Topband: how to set up a Skype receiving beacon

Tom Rauch w8ji at
Wed Mar 8 14:49:48 EST 2006

> A second lesser concern would be QRM. With multiple people
> to access a receiver with multiple transmitters, we will
have random
> transmissions on the "beacon" frequency.  Certainly any DX
receiver should
be placed outside traditionally active areas of the bands.

There may be a point of concern here. However, if one were
to limit the
number of simultaneous users (one or maybe two), then the
QRM would be
reduced. If the number of simultaneous users were not
limited, then I would
agree with Tom that the reverse beacon should moved to less
often used band

I very strongly disagree. This is a terrible idea.

There is no less QRM caused by a receiving beacon then there
would be by a transmitting beacon on the same frequency.
Making matters worse, the suggestion is these things be
placed in primary shared areas of the band. They have
absolutely no place on any frequency people commonly use.

I'm really perplexed by what DX'ers on 160 are thinking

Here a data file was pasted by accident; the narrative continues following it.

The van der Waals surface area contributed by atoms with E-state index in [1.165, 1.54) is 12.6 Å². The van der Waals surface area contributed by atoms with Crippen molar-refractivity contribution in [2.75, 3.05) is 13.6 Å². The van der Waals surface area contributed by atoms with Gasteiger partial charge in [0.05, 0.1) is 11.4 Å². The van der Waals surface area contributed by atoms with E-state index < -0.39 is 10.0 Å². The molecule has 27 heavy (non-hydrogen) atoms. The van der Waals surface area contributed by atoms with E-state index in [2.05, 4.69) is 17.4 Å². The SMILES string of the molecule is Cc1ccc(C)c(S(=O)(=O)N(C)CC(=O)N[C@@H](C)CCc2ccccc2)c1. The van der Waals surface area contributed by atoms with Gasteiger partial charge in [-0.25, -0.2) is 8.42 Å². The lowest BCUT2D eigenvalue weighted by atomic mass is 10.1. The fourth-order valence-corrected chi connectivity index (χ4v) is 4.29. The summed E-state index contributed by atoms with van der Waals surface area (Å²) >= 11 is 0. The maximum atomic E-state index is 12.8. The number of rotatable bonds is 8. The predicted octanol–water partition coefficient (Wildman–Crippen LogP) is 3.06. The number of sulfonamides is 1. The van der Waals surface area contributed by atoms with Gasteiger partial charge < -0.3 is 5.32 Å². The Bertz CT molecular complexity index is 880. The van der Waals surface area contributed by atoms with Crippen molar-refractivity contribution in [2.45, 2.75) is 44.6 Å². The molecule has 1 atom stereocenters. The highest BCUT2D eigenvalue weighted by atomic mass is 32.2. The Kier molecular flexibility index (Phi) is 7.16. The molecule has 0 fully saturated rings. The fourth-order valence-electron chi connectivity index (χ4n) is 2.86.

these days. We get rid of the DX Window because we want DX
to be everywhere. There is a big effort to move W1AW off
1817.5 and move it below 1810 where it can bother PSK, with
no thought as to how it would affect others below 1810 as
long as the DX area is clear.

We don't want anyone else bothering us, we fight for clear
frequencies, and at the same time we are willing to place
receivers for people to "ping" on primary frequencies just
so one transmitting station at a time can learn if one
receiver on one antenna at one location can hear his signal?
Then we want to do this serially?

Imagine five of these things, one each on 1831, 32, 33, 34,
and 35, with only 25 people pinging away serially trying to
see if the band is open. A steady stream of callers pinging
the beacons with everyone setting their transmitter dials
somewhat close to the beacon frequency would be a real mess.
The worse thing about it is only ONE person at a time learns
anything from the QRM caused by the ping!

With a transmitting beacon, every single person using 160
could listen. The payback for QRM of one reasonable power
transmitter with a reasonable antenna transmitter taking up
only one frequency would be thousands of people could know
what conditions are like. Multiple transmitters could be
placed on one frequency.

Why worry about W1AW when we are designing a system that
will cause even more problems if it becomes even remotely
Multiple transmitters operated in serial on primary
frequencies just so one person at a time can check
conditions does not seem to be sensible.

73 Tom

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